Adding video makes your content an experience.
In our newest ToadTalks edition, we share how decline magazine, a niche magazine dedicated to mountain biking culture, uses video and animations to engage readers. Competition is fierce and publications struggle with monetization strategies, ad-blocking, and the ability to produce quality content consistently that brings in readers and advertisers. There is no perfect solution to these challenges, and its impact reaches both large and small publishers.
The article reminded me of Red Bull, who, until recently, focused most of their marketing spend on television, sampling and live events and avoided print and radio. The reason was that Red Bull is an energy drink and the marketing team didn’t feel that print and radio could effectively project the image of energy. Instead, Red Bull created events designed to capture stories and content worth sharing. They were able to create one of the best lifestyle brands out there today (my opinion).
Publications like decline use the same strategies for building on print publications with content that engages the reader in a more dynamic fashion. Face it, seeing an amazing picture of a mountain bike rider going off a cliff is exciting but watching it come alive with video and sound on a digital page takes engagement to a whole new level and multi-sensory experience.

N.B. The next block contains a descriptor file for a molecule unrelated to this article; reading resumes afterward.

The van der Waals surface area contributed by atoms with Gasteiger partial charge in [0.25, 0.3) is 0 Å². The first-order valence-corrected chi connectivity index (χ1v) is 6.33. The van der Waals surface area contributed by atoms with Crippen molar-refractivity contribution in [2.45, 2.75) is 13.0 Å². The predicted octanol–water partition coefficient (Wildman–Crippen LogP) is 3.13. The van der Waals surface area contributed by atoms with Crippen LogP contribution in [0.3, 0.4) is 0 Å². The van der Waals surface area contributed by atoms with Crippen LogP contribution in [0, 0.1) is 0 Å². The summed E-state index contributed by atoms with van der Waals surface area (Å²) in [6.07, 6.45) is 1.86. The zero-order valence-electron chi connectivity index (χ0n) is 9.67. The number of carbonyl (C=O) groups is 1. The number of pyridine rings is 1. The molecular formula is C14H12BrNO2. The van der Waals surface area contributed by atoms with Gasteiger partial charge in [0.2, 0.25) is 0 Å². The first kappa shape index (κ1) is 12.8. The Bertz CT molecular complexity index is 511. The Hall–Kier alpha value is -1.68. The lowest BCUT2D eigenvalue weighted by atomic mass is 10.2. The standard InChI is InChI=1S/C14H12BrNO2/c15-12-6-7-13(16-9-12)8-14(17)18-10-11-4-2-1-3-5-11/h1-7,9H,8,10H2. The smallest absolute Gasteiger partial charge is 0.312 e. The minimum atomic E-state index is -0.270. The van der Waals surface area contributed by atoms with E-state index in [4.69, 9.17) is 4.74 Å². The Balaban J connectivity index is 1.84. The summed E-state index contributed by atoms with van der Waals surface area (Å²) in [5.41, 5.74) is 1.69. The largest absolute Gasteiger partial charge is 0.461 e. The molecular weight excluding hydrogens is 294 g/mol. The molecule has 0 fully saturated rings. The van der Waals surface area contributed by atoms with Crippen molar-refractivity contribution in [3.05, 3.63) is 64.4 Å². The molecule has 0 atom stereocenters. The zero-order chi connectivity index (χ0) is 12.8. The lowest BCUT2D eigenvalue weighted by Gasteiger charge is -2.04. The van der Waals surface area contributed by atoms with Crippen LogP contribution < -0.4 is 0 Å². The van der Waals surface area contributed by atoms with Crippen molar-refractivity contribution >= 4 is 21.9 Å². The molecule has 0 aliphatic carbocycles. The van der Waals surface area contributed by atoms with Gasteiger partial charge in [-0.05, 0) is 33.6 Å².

Why does video make a difference?
Psychology Today reports that “Videos are processed by the brain 60,000 times faster than text”. Humans are programmed to be a bit on the lazy side and reading requires more brain power.
Interestingly enough, even though it takes less time for readers to process video content, our analytics reporting shows that readers spend more time on pages with video content, both editorial and advertisement pages. It’s possible a reader short for time will scan a digital edition, check out a video and when time allows, return to that page to read the article.
Creating an ad spread with video content adds value in several ways.
Video creates an emotional connection to the content by watching someone perform an action that helps us visualize ourselves performing that action. Since watching a video requires a loss of control and is a form of escape, content shared using this method is better for low-level decision-making. When decisions require high levels of cognitive thinking, text is still your best friend.
Video creates higher recall. Nielsen analyzed data from 173 studies based on digital video ads shared on Facebook. What they found was that video increased ad recall, message association, and brand awareness. While the length of time watched increased all three metrics, views as short as 10 seconds were effective.
Our story in the latest ToadTalks goes into more detail about the advantages detour magazine sees in adding rich media to their digital publication and how they manage content with a small team. If this blog piqued your curiosity I suggest reading the article as well.
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